The appellate court emphasized the fact that Citizens timely paid the appraisal award during the policy loss payment provision, but the Court did not address Florida Statute §627.70131(5)(a) in the opinion. (Similarly, in Alberto Jugo v. American Security Insurance Company, No. 3D09-3246 (Fla. 3d DCA 2011) there was no discussion of this statute). The pertinent part of §627.70131 states:

Insurer’s duty to acknowledge communications regarding claims; investigation
(5) (a) Within 90 days after an insurer receives notice of a property insurance claim from a policyholder, the insurer shall pay or deny such claim or a portion of the claim unless the failure to pay such claim or a portion of the claim is caused by factors beyond the control of the insurer which reasonably prevent such payment. Any payment of a claim or portion of a claim paid 90 days after the insurer receives notice of the claim, or paid more than 15 days after there are no longer factors beyond the control of the insurer which reasonably prevented such payment, whichever is later, shall bear interest at the rate set forth in s. 55.03. Interest begins to accrue from the date the insurer receives notice of the claim. The provisions of this subsection may not be waived, voided, or nullified by the terms of the insurance policy. If there is a right to prejudgment interest, the insured shall select whether to receive prejudgment interest or interest under this subsection. Interest is payable when the claim or portion of the claim is paid. Failure to comply with this subsection constitutes a violation of this code. However, failure to comply with this subsection shall not form the sole basis for a private cause of action.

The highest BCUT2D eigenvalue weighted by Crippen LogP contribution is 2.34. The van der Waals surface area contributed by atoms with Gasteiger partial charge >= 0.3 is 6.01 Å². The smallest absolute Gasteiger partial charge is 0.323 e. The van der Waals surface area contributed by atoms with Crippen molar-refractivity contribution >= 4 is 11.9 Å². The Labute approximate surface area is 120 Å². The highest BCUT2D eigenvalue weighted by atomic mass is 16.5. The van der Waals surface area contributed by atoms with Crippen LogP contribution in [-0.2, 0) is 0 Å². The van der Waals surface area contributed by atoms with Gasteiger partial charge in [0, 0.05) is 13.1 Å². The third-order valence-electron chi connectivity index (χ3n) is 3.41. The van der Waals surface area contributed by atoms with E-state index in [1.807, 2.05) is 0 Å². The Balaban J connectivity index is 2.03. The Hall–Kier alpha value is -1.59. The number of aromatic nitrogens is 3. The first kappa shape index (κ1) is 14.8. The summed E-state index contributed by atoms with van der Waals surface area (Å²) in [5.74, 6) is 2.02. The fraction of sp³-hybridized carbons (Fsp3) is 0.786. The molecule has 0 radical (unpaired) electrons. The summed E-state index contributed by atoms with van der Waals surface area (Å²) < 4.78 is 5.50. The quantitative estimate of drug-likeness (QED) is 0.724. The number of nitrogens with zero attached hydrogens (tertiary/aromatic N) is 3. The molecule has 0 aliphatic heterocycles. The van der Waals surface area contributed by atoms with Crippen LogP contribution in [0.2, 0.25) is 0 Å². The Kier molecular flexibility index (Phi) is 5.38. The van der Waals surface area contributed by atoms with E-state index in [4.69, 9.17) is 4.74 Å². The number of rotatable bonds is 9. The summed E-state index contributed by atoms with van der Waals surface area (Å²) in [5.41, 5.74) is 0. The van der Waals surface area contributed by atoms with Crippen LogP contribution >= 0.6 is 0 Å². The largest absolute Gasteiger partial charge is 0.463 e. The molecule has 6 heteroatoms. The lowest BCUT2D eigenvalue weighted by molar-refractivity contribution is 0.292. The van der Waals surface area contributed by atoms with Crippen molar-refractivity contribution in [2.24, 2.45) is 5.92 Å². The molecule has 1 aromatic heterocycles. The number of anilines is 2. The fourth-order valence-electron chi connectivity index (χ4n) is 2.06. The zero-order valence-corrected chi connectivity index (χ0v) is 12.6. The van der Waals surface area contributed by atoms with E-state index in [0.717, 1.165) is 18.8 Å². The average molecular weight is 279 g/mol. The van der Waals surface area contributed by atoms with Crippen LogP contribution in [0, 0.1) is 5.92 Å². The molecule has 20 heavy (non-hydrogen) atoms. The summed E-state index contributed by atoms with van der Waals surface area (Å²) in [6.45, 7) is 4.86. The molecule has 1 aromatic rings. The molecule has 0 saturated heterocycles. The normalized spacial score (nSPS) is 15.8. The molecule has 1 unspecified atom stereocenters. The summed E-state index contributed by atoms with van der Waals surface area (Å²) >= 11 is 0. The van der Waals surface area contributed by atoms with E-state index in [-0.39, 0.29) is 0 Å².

Similarly, the Court did not address whether the insurer’s refusal to pay any amount beyond its own estimates for several years after the date of loss constitutes a “wrongful refusal to pay” that would subject the insurer to liability for prejudgment interest from the time of the loss. Importantly, the Florida Supreme Court has adopted the “loss theory” of prejudgment interest as another element of “pecuniary damage.” In Argonaut Ins. Co. v. May Plumbing Co., 474 So.2d 212 (Fla. 1985) the Florida Supreme Court stated:

Under the “loss theory,” [] neither the merit of the defense nor the certainty of the amount of loss affects the award of prejudgment interest. Rather, the loss itself is a wrongful deprivation by the defendant of the plaintiff’s property. Plaintiff is to be made whole from the date of the loss once a finder of fact has determined the amount of damages and defendant’s liability therefor.

These issues related to prejudgment interest as an element of damage for a wrongful refusal to pay. Particularly following an appraisal award under Florida’s loss theory, these issues will likely need resolution, as it does not appear to have been discussed in recent opinions. As Chip stated in Prejudgment Interest Following A Wrongful Denial, “Insurers should not feel they are safer to delay payment on this issue and escape the payment of interest.”